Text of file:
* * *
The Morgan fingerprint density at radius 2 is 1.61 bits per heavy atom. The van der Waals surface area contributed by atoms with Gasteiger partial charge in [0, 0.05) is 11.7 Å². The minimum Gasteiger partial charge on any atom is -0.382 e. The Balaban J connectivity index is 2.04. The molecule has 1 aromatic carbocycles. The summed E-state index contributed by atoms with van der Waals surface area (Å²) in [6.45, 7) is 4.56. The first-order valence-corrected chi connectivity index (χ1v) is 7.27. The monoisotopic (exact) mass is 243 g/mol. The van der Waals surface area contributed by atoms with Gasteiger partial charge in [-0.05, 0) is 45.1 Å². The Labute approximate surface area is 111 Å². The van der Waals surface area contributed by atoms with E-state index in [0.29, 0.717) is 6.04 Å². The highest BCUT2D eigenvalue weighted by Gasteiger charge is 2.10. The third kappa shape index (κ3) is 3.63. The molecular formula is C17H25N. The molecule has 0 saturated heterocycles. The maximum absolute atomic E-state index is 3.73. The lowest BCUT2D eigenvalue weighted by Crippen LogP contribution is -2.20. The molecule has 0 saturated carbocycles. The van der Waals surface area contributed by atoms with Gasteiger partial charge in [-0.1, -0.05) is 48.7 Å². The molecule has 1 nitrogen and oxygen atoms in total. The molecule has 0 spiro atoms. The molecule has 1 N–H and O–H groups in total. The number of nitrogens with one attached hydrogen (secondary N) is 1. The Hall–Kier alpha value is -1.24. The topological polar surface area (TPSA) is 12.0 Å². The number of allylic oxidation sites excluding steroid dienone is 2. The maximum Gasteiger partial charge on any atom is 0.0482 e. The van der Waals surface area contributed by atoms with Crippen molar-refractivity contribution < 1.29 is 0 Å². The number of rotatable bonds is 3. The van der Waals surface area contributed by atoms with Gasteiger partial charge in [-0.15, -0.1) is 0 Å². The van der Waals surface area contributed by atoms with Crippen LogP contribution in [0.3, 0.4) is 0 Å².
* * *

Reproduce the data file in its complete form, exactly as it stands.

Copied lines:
The Morgan fingerprint density at radius 2 is 1.61 bits per heavy atom. The van der Waals surface area contributed by atoms with Gasteiger partial charge in [0, 0.05) is 11.7 Å². The minimum Gasteiger partial charge on any atom is -0.382 e. The Balaban J connectivity index is 2.04. The molecule has 1 aromatic carbocycles. The summed E-state index contributed by atoms with van der Waals surface area (Å²) in [6.45, 7) is 4.56. The first-order valence-corrected chi connectivity index (χ1v) is 7.27. The monoisotopic (exact) mass is 243 g/mol. The van der Waals surface area contributed by atoms with Gasteiger partial charge in [-0.05, 0) is 45.1 Å². The Labute approximate surface area is 111 Å². The van der Waals surface area contributed by atoms with E-state index in [0.29, 0.717) is 6.04 Å². The highest BCUT2D eigenvalue weighted by Gasteiger charge is 2.10. The third kappa shape index (κ3) is 3.63. The molecular formula is C17H25N. The molecule has 0 saturated heterocycles. The maximum absolute atomic E-state index is 3.73. The lowest BCUT2D eigenvalue weighted by Crippen LogP contribution is -2.20. The molecule has 0 saturated carbocycles. The van der Waals surface area contributed by atoms with Gasteiger partial charge in [-0.1, -0.05) is 48.7 Å². The molecule has 1 nitrogen and oxygen atoms in total. The molecule has 0 spiro atoms. The molecule has 1 N–H and O–H groups in total. The number of nitrogens with one attached hydrogen (secondary N) is 1. The Hall–Kier alpha value is -1.24. The topological polar surface area (TPSA) is 12.0 Å². The number of allylic oxidation sites excluding steroid dienone is 2. The maximum Gasteiger partial charge on any atom is 0.0482 e. The van der Waals surface area contributed by atoms with Crippen molar-refractivity contribution < 1.29 is 0 Å². The number of rotatable bonds is 3. The van der Waals surface area contributed by atoms with Gasteiger partial charge in [-0.15, -0.1) is 0 Å². The van der Waals surface area contributed by atoms with Crippen LogP contribution in [0.3, 0.4) is 0 Å².